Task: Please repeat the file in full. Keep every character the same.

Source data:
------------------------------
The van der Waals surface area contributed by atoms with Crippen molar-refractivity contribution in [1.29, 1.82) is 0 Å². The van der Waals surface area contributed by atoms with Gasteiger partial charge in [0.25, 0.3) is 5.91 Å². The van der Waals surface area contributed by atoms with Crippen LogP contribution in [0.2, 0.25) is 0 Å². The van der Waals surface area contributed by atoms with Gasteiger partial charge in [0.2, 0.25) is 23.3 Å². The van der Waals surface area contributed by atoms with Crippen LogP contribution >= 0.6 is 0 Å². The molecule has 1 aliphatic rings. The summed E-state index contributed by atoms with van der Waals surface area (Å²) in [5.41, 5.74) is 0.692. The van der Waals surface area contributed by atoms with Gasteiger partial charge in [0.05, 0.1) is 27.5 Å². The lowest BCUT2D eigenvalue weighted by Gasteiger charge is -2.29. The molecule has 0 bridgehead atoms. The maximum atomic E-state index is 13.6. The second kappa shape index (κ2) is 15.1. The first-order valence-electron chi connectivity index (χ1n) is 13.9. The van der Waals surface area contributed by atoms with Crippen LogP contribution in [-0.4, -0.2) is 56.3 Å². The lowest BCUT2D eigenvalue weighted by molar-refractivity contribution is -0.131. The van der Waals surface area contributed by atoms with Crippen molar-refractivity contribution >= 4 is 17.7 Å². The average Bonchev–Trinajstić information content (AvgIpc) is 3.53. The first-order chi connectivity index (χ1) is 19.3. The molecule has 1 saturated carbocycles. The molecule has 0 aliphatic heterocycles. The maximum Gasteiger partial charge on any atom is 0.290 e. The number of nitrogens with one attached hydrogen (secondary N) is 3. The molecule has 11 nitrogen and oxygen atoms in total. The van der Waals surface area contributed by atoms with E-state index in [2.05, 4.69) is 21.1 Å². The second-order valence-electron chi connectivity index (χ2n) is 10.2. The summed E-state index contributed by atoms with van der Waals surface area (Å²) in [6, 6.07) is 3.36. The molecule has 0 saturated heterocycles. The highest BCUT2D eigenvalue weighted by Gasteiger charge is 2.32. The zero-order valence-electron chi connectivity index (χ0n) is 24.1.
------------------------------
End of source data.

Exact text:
The van der Waals surface area contributed by atoms with Crippen molar-refractivity contribution in [1.29, 1.82) is 0 Å². The van der Waals surface area contributed by atoms with Gasteiger partial charge in [0.25, 0.3) is 5.91 Å². The van der Waals surface area contributed by atoms with Crippen LogP contribution in [0.2, 0.25) is 0 Å². The van der Waals surface area contributed by atoms with Gasteiger partial charge in [0.2, 0.25) is 23.3 Å². The van der Waals surface area contributed by atoms with Crippen LogP contribution >= 0.6 is 0 Å². The molecule has 1 aliphatic rings. The summed E-state index contributed by atoms with van der Waals surface area (Å²) in [5.41, 5.74) is 0.692. The van der Waals surface area contributed by atoms with Gasteiger partial charge in [0.05, 0.1) is 27.5 Å². The lowest BCUT2D eigenvalue weighted by Gasteiger charge is -2.29. The molecule has 0 bridgehead atoms. The maximum atomic E-state index is 13.6. The second kappa shape index (κ2) is 15.1. The first-order valence-electron chi connectivity index (χ1n) is 13.9. The van der Waals surface area contributed by atoms with Crippen LogP contribution in [-0.4, -0.2) is 56.3 Å². The lowest BCUT2D eigenvalue weighted by molar-refractivity contribution is -0.131. The van der Waals surface area contributed by atoms with Crippen molar-refractivity contribution >= 4 is 17.7 Å². The average Bonchev–Trinajstić information content (AvgIpc) is 3.53. The first-order chi connectivity index (χ1) is 19.3. The molecule has 1 saturated carbocycles. The molecule has 0 aliphatic heterocycles. The maximum Gasteiger partial charge on any atom is 0.290 e. The number of nitrogens with one attached hydrogen (secondary N) is 3. The molecule has 11 nitrogen and oxygen atoms in total. The van der Waals surface area contributed by atoms with E-state index in [2.05, 4.69) is 21.1 Å². The second-order valence-electron chi connectivity index (χ2n) is 10.2. The summed E-state index contributed by atoms with van der Waals surface area (Å²) in [6, 6.07) is 3.36. The molecule has 0 saturated heterocycles. The highest BCUT2D eigenvalue weighted by Gasteiger charge is 2.32. The zero-order valence-electron chi connectivity index (χ0n) is 24.1.